The dialogue, particularly in the early stages is clipped and unfinished, though the Treadaway Twins cope well with having to complete each others sentences and speak in unison. The style swings between being irritating and strangely mesmerising. The only line which really convinced Phil was the presumably rhetorical (in Phil’s case), “If I opened some wine, would you drink it with me?”

harry-treadaway-and-luke-treadaway-in-over-there-by-mark-ravenhill-2But Ravenhill asks much more of his cast, often being forced to perform in their underpants, or less. A potentially ground-breaking masturbation scene has sadly been beaten (pun intended) to it by the also Germanic Spring Awakening (what are they trying to say about Germans?) but still drew embarrassed sniggers from young girls in the audience.

And Phil can at last complete his food-on-stage thesis as one of the Treadaways is directed to smear his body with custard, Nutella, cake, rice pudding and ketchup and the other forced to eat it from his near naked torso. Nothing can compete with this; all eating on stage from now on is sadly rendered redundant.

We did wonder: would a straight playwright get away with writing such a latter day 9½ Weeks style moment with two nubile young girls perform a similar scene clad only in their scanties?

But there’s worse to come as Luke has to strip naked (still covered in goop) and perform a genitalia-tuck to play his brother’s lover for the final moments.

This was certainly a first for the Whingers although sadly they had been tipped off about it by Dr David Eldridge at the Arcola on Sunday (do you see how casually we drop the names of playwrights these days; these are the circles in which we move) and so spent the whole play waiting for this never-seen-before moment at the expense of much that went before it.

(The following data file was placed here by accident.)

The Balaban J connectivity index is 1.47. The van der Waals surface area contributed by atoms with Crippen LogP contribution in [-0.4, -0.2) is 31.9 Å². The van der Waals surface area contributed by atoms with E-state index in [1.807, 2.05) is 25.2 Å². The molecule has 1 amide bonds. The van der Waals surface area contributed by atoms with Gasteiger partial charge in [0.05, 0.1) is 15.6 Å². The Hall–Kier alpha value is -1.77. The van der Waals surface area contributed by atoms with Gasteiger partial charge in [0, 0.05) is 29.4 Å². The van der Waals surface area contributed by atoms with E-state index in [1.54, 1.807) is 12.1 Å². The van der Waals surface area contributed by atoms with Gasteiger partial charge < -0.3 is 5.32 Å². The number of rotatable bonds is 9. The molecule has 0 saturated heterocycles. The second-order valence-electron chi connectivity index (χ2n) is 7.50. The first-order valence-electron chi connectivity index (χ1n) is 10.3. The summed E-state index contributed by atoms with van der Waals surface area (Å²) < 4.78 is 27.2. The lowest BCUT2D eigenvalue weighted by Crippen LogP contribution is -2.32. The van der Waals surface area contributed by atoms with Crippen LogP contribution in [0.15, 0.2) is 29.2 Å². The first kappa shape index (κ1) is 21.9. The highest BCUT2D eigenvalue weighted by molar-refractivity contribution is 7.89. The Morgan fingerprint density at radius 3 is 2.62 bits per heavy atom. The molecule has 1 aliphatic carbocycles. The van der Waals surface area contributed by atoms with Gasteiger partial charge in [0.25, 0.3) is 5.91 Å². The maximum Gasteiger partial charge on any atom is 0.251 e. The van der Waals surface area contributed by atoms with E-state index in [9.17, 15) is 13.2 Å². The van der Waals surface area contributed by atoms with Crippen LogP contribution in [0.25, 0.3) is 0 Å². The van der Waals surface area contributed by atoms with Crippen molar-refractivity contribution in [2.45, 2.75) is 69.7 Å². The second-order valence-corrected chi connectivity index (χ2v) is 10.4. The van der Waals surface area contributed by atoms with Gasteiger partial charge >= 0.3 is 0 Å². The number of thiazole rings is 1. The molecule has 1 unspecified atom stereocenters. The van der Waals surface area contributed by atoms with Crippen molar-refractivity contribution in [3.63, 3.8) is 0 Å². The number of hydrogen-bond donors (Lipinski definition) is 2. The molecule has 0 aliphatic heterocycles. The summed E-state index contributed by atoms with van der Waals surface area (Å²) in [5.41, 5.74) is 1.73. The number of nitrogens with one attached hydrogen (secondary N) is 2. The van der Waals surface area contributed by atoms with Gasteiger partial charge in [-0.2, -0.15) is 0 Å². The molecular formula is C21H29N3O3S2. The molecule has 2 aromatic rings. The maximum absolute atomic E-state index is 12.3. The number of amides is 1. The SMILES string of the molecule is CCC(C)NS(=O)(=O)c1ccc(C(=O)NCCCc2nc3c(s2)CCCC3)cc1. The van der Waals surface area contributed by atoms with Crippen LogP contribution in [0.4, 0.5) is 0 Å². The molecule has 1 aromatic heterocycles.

At about 80 minutes it shouldn’t really outstay it’s welcome but it did slightly. You can’t help watching and wondering if it would have held the attention without real-life twins in the roles. Still, we weren’t expecting to like it much at all so it’s a remarkable achievement that it made such an impression. Much of the talk in the pub afterwards was a robust debate about the significance of the colour of their underpants.

Luke and Harry sustain their indignity with aplomb, but Phil found it hard to concentrate. What will their mother think when she comes to see the play? Phil shuddered at the thought and silently counted his blessings that he didn’t have a twin and hadn’t ended up here with his mother coming to see them.


* Bring your water wings to the Royal Court else you may drown in metaphors. It’s awash with them.


15 Responses to “Review – Over There by Mark Ravenhill, Royal Court”

  1. David Eldridge Says:

    I’m really sorry about that. I’m a complete idiot with spoilers sometimes. My other half still hasn’t forgiven me for thoughtlessly mentioning that Konstantin kills himself at the end of The Seagull (a play she didn’t know at the time) as the house lights dimmed to begin the recent Rickson revival…

    • Jason Says:

      I did that once with a production of Hedda that I was working on…I was all excited about the brilliant and graphically shocking way we’d done the ending, not realizing that my usually better-half didn’t actually know what was coming. Oops.

    • Oh don’t worry Dr. E. We’re just teasing you.